A Mississippi school cut student Ceara Sturgis out of her yearbook’s “senior photos” section because she wore a tuxedo, rather than a dress, in her photo. Now, the ACLU is suing the school for gender discrimination.
According to the ACLU’s Blog of Rights:
Ceara, who’s worn boys’ clothes all her life, tried posing with the drape [designed to look like a dress], but felt extremely uncomfortable and had her mother request that she wear the tuxedo instead. The yearbook photographer permitted Ceara to wear a tux. But after the portrait was taken, the principal told Ceara that he would not allow the photo to be published. Despite efforts to resolve the issue by Ceara’s mother and the ACLU, Ceara received her yearbook without her portrait, or even her name, included in the senior class portrait section.
Apparently, Sturgis was pictured in other sections of the yearbook, but the situation still reeks of homophobia.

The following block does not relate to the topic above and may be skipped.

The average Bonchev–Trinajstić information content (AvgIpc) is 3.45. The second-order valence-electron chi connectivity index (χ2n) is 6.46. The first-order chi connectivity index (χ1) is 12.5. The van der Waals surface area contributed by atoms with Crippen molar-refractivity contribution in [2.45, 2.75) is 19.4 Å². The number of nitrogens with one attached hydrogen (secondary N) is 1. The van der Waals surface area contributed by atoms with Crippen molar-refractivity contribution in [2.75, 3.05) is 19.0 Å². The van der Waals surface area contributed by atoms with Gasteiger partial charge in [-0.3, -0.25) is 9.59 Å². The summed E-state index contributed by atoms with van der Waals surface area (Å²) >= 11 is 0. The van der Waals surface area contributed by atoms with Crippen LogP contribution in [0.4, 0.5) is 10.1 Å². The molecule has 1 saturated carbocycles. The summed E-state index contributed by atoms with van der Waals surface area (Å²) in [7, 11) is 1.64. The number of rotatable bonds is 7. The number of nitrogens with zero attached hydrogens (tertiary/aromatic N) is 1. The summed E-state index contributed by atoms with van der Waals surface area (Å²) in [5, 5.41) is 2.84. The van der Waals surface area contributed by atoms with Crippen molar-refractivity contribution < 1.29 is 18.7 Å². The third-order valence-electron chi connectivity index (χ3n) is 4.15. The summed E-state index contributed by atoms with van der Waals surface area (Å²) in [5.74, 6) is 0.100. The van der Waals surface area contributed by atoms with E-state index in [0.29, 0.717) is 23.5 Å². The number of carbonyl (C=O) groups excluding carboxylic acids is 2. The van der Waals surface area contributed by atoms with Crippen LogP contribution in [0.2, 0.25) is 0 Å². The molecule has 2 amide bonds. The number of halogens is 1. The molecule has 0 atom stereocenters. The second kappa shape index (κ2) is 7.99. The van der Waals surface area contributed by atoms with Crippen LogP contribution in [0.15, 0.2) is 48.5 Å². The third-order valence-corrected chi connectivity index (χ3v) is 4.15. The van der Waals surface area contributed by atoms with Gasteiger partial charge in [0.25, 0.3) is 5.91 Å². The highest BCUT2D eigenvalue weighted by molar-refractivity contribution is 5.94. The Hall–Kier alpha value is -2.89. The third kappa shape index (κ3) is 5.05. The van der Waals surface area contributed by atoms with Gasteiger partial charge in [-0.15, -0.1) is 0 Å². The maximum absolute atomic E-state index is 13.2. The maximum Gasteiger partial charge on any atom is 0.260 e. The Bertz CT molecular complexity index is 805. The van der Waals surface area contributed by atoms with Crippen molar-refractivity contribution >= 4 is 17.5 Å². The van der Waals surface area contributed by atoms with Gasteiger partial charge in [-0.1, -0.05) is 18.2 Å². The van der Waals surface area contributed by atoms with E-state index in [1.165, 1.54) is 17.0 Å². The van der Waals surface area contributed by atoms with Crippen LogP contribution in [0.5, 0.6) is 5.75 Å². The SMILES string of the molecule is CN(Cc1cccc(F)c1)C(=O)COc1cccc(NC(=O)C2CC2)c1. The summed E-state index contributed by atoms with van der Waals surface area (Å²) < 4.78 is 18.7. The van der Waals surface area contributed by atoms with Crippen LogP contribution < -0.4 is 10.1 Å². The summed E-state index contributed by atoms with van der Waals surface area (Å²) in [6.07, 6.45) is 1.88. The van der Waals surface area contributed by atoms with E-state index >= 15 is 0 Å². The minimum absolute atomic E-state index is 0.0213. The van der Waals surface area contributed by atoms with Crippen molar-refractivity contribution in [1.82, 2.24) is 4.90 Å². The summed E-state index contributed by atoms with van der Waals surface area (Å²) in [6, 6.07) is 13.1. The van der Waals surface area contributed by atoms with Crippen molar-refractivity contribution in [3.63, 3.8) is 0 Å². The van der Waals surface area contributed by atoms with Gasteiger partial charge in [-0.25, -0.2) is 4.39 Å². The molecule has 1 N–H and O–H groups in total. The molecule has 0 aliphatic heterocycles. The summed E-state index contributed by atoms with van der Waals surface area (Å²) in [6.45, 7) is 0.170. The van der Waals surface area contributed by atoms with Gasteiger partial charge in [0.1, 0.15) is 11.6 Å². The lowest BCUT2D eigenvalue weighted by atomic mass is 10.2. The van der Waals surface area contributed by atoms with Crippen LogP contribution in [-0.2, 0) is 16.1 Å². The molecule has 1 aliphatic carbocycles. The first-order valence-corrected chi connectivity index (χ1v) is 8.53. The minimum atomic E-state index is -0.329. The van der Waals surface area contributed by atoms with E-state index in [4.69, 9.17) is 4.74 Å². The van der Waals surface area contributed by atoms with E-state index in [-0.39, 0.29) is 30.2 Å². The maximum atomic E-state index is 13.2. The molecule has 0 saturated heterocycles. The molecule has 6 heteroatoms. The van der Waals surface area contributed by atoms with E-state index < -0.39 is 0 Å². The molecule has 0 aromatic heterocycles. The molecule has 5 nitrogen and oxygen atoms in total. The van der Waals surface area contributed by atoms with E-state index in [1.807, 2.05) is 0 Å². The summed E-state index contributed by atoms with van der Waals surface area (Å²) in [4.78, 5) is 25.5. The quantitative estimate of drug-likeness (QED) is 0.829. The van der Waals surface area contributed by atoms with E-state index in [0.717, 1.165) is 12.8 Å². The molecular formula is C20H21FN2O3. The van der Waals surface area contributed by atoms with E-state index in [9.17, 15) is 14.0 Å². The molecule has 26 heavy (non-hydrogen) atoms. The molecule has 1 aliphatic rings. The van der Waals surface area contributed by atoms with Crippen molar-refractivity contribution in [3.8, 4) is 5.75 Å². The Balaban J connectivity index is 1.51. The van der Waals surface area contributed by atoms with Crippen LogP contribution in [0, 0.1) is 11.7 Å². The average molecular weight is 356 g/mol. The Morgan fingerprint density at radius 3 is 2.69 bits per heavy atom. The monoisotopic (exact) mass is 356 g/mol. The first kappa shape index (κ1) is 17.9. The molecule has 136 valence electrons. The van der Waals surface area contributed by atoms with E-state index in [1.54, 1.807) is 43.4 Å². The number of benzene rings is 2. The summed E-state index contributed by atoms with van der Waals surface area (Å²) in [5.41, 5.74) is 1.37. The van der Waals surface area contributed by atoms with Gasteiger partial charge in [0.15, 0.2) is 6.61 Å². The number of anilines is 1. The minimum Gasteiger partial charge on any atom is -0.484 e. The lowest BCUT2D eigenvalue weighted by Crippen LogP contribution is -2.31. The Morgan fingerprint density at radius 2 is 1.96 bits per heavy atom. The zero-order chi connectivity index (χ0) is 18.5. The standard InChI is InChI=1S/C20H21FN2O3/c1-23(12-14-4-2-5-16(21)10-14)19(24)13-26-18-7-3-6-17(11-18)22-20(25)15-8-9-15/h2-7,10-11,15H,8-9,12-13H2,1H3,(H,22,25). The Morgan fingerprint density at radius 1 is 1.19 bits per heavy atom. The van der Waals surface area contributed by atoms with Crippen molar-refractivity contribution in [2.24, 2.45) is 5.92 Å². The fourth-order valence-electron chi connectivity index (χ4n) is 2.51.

The ACLU’s lawsuit states that Sturgis’ rights “were violated under Title IX, which prohibits discrimination based on sex and sex stereotypes, and the 14th Amendment’s guarantee of equal protection.”
This comes just months after the ACLU sued a different Mississippi school for canceling its prom rather than allowing Constance McMillen to attend with her girlfriend.
To help Sturgis and students like her, join the Facebook support page and send a message to your legislators urging them to sign the Student Non-Discrimination Act.
Above: Sturgis’ senior portrait. Photo courtesy of Ceara Sturgis and the ACLU.